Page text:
QNRF Newsletter Archive

Researchers in Qatar target cancer and a national collaboration with CERN

At the European Organization for Nuclear Research, or Conseil Européen pour la Recherche Nucléaire (CERN), physicists and engineers use the world’s largest and most sophisticated scientific instruments to study the simplest forms of matter. This facility most recently drew worldwide attention as the grounds of the recently discovered Higgs boson, a discovery that won the 2013 Nobel Prize in physics.

Dr Alfredo Castaneda (Texas A&M University at Qatar) standing in front of the Compact Muon Solenoid (CMS) detector at CERN, where GEM could be installed.
Researchers in Qatar are turning to the Large Hadron Collider facilities at CERN to address needs relevant to the Qatar National Research Strategy, specifically healthcare objectives related to cancer research.

“Basically we are working on developing on some particle detectors, and those detectors have multidisciplinary use,” said Dr Othmane Bouhali, Director of Research Computing at Texas A&M University at Qatar and Principal Investigator on a QNRF NPRP-funded study on cancer beam therapy and imaging techniques. “One of the projects I am working on now is to use the detectors for medical applications. Basically, these detectors are very sensitive; they provide very high precision and efficiency, and they also have a very high gain, which makes them the ultimate choice for these kinds of applications.”

In general, the application of radiation to cancer tumors is nothing new. However, to date, the method has involved the detection and use of photons. Now, researchers are working to apply ion-based - positively or negatively charged - beam detectors. The differences are many in terms of how exact the ion-based beams can be when targeting cancer cells in extremely sensitive areas of the body, e.g., brain tumors.

The Gas Electron Multiplier (GEM) detector technology Dr Othmane is working with detects particles based on their positive or negative charge—“so when one of these particles crosses the gas, it will kick out an electron from these gas molecules,” he explained, “and this electron, because it has an electric field [that is of a negative charge], will gain sufficient energy to move. When it moves, it will also eject another molecule and kick out another electron, and at the end we have a large avalanche of electrons, which will give us a higher [precise] signal.”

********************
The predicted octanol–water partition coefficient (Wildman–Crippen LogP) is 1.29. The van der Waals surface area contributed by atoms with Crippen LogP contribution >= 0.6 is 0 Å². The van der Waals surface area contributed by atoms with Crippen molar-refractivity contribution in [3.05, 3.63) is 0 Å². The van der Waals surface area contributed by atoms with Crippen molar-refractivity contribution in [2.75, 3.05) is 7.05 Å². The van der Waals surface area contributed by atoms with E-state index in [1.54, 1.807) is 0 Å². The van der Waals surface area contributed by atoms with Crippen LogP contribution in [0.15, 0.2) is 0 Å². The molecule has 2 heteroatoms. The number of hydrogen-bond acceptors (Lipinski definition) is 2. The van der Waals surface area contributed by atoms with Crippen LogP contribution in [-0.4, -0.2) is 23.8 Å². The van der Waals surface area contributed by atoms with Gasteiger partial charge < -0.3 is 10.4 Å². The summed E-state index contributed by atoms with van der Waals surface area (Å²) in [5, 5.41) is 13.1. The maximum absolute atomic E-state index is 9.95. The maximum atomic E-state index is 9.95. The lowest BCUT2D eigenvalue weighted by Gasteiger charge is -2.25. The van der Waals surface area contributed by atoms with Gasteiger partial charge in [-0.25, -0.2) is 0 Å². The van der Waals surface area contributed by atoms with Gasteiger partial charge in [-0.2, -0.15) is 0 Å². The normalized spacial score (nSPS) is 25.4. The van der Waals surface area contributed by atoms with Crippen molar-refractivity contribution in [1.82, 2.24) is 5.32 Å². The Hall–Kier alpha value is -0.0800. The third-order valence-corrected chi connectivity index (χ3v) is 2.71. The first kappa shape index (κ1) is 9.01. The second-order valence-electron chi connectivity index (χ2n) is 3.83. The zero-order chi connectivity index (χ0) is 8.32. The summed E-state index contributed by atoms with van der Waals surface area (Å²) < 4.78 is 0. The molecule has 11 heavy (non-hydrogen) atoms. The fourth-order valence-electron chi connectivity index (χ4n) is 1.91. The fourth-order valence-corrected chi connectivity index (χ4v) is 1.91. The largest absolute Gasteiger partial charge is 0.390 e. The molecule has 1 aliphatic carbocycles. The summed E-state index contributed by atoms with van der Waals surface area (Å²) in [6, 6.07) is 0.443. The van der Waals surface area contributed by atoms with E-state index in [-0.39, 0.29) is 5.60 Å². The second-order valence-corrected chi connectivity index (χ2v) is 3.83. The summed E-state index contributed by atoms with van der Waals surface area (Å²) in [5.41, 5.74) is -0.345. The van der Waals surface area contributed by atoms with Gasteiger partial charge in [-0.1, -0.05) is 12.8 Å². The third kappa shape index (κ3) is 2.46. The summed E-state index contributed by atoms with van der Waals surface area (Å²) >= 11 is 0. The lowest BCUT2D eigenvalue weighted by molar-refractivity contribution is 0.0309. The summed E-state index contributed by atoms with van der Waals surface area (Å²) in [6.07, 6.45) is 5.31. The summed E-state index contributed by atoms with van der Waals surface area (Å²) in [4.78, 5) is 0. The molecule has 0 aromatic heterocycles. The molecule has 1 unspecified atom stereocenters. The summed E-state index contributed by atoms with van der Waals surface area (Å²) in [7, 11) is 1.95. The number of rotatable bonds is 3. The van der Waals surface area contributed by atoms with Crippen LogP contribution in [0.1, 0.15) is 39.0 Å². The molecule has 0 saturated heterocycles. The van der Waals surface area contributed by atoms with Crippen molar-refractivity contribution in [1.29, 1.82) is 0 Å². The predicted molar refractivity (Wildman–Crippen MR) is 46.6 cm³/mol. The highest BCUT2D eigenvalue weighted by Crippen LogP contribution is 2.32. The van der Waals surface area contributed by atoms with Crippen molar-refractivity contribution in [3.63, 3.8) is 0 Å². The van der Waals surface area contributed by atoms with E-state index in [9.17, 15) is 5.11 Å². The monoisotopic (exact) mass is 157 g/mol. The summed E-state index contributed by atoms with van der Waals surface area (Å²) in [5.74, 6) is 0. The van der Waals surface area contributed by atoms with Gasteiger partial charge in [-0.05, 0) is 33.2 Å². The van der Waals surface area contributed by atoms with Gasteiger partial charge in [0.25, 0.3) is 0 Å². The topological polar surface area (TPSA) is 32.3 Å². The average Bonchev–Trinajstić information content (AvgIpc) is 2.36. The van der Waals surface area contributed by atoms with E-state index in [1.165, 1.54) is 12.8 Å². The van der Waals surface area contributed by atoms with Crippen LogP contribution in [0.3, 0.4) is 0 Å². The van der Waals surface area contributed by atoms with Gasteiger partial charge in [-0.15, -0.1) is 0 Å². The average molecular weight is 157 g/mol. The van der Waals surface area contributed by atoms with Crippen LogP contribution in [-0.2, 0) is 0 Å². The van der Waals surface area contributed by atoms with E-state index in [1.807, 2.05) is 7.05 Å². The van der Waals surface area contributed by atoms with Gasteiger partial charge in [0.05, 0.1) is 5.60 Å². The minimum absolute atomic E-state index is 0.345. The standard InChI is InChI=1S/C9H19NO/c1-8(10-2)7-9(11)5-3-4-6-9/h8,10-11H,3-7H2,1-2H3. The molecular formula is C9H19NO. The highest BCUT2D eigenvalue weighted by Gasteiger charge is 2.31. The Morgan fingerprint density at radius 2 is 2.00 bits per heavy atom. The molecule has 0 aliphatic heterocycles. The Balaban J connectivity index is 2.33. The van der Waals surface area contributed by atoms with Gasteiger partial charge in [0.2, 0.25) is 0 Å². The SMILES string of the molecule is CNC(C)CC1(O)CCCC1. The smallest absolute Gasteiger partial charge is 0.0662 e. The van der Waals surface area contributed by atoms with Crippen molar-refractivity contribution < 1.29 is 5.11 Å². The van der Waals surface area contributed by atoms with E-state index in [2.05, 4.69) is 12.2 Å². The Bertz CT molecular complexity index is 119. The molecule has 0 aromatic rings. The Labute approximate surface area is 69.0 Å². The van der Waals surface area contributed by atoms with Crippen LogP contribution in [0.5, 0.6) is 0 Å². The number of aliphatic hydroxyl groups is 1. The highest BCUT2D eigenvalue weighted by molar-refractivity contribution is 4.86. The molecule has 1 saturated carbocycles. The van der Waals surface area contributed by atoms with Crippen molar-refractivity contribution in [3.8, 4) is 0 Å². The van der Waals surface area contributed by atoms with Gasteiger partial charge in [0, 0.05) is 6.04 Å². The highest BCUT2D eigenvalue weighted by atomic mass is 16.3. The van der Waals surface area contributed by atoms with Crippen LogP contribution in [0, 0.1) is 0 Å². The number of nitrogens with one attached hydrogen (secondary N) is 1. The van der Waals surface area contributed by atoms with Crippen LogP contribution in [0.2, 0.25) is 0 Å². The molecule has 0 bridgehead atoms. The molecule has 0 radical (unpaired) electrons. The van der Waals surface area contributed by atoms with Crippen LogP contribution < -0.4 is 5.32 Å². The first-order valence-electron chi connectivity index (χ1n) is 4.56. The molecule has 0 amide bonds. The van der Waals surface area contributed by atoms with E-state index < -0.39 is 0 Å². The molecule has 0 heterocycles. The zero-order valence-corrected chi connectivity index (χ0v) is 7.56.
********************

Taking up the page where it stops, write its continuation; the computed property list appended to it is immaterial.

Using sophisticated electronics at CERN, the team is detecting particles that give them an indication of the beam location within a few tenths of a micron (a human hair has an average width of 300 microns), he said. So with several detectors on a job, the entire trajectory of an ion particle will be read very precisely.

“You don’t want the beam to hit other areas except those in the area of the tumor,” Dr Othmane said. “So you need to protect the physicians and the nurses, so we need monitoring devices to detect exactly where the beam is going, where it’s coming from and where it’s going out and we can use these ion detectors to measure this data.”

The team has run simulations and is in the process of publishing findings along these lines, within the realm of accelerator physics - “we have intensive simulation that is running, and we are using the super computer at TAMUQ that has been bought by Qatar Foundation. And one simulation can easily take three to four weeks,” Dr Othmane explained.

More than two years ago, CERN launched a knowledge transfer initiative called Physics for Health. Dr Othmane recently traveled to Geneva to meet with the Director of Applications at CERN and discuss the possibility of Qatar’s involvement in the program going forward.

“Having Qatar participate in this project is not only for research, it also gives a big opportunity to the country to engage in capacity building,” he said. “We would have access to all software, experimental software, simulation software, and training programs, so we could send students from Qatar to do a summer internship in application at CERN, which is a very, very good idea.”

Through collaborations with CERN, Qatar could also send secondary school teachers to the facility to receive training that would boost their teaching skills.

“Of course having Qatar involved in the medical applications can be very important because one of the Qatar National Research Strategy pillars is health. I represented TAMUQ on the national committee for the research strategy, a committee appointed by Her Highness Sheikha Moza, and one of the recommendations of this committee is to work on therapy, specifically, sophisticated medical applications from the physics point of view,” Dr Othmane said.

In the end, Dr Othmane said that this research and the work at CERN would not have been possible without the support of QNRF. "Without the NPRP funding, I wouldn’t have been able to travel to CERN on behalf of one of Qatar’s university research programs."

“So all of this is thanks to the QNRF funding. This past October we had a high-level discussion on the subject of an official membership for Qatar at CERN.”

Creation of an Experimental High Energy Physics Program in Qatar for Future Colliders

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